|Updated: Oct 27, 2004|
Since the demise of the US Bureau of Mines in 1996, there has been a large void in mining research and development. The USBM had many outstanding achievements during their tenure, health and safety, new production methods, new process techniques, running one of the largest mining related information depositories in the world, and many projects devoted to mining and processing ores while minimizing the detrimental effects to the planet are but a few of their accomplishments.
As a measure of their success, the USBM was awarded 34 R & D 100 Awards, from the Research & Development journal for the 100 most important research innovations of the year. One of the most visible testaments to the USBM's success is the gold industry in the US. There would currently be no gold industry in the US, if it were not for the USBM. In the early 1970's, the USBM researchers developed a method of processing very low grade ores called "heap leaching". This allowed the economical recovery of gold from ores that contained only a few grams of gold per ton of ore. Nevada is the 3d largest gold producing region in the world, and virtually all of its production is from heap leaching. Had the USBM not been funded in the 1970's we would have no gold mining in the US, other than a few small producers, digging out a few thousand ounces here and there. In 1972, Nevada produced 400,000 ounces of gold. In 2003, using heap leaching, Nevada produced 7,313,000 ounces of gold (over $2.5 billion worth of gold), and had some peak years of 8,500,000 ounces of gold production.
Now, excluding the large casino industry in Nevada, gold mining provides the second largest source of revenue and a lot of good income jobs in the state, year after year. I think that most of the Nevada politicians would agree (especially in an election year), that this is quite a good return on the investment (funding the USBM). However, without this source of R & D to take mining and mining technology into the next century, will the USA be a major player or a spectator in the future of mining?
Universities with mining programs have always developed research projects, but no university in the world has ever developed anything with the scope of the USBM's R&D contribution. The Mine Safety and Health Administration has taken over the health and safety R&D along with NIOSH, some geological duties have been passed on to the US Geological Survey, the Bureau of Land Management assumed some of the duties of the USBM, along with an assortment of other agencies. But this still leaves a tremendous void in the future of mining R & D. There isn't any, so to speak. This void will be filled on shore or off shore, as economic opportunities dictate, the only question is will the US be a leader in the future of mining or merely a has been, paying astronomical sums of money for the 40,000 pounds of minerals each and every citizen consumes each year in the United States. If you think $55 a barrel oil is expensive, how about a $500 bag of cement? Aggregate selling for $300/ton? The cost of construction would go into the stratosphere, where it could keep the space station company, if there were enough minerals available to finish it. The minerals required to produce television sets and computers could double or triple their prices, if they are mined by "OPEC" minded states. Virtually everything not made of wood, or plants, requires something mined in order to be manufactured.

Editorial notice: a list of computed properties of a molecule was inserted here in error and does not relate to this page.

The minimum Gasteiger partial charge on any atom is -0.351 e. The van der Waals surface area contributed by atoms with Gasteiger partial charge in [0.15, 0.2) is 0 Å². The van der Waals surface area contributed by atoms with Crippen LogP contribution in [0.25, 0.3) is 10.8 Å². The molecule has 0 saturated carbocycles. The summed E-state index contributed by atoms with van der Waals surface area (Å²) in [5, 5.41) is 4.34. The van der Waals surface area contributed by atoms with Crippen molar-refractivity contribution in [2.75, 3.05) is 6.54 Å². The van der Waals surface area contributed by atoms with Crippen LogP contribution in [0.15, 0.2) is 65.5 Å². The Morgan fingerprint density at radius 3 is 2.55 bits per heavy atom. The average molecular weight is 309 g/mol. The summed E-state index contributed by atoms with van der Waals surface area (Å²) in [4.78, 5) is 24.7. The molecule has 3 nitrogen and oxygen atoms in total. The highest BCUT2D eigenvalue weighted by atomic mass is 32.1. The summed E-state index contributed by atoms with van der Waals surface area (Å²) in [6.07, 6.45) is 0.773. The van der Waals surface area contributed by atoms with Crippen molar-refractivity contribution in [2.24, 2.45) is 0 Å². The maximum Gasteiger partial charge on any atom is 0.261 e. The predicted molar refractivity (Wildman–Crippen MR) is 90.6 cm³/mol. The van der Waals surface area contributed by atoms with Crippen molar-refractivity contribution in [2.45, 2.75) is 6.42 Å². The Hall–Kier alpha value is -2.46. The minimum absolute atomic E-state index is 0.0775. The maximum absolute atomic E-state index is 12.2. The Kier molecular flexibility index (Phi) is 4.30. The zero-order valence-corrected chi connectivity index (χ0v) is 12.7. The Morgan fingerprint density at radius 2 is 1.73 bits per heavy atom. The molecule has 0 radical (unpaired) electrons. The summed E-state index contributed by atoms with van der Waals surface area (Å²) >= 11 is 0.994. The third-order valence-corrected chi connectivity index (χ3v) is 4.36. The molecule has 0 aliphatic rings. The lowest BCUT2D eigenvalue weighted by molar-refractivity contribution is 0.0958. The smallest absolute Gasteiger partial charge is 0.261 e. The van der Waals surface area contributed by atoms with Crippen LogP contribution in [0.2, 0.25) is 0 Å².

It is time to bring back the US Bureau of mines, a leaner and meaner version, perhaps, focused on basic R & D in the mining and processing fields, to ensure that this country will meet the demands for minerals in the future, as a leader, not as a beggar, pleading with foreign entities for a few mineral scraps at exorbitant prices. In Japan, individual corporations spend heavily on research and development, about 20%, while in the US it is only around 2%, and the US government has historically provided much of the basic R & D through it's agencies and US universities. Since this trend is not likely to change in the near future, it appears to be the responsibility of the government to fund research and development for mining, which will ensure that the future generations actually have the raw materials necessary to live and perhaps even enjoy a higher quality of life than we currently have. Will government live up to its obligation? That is the question.
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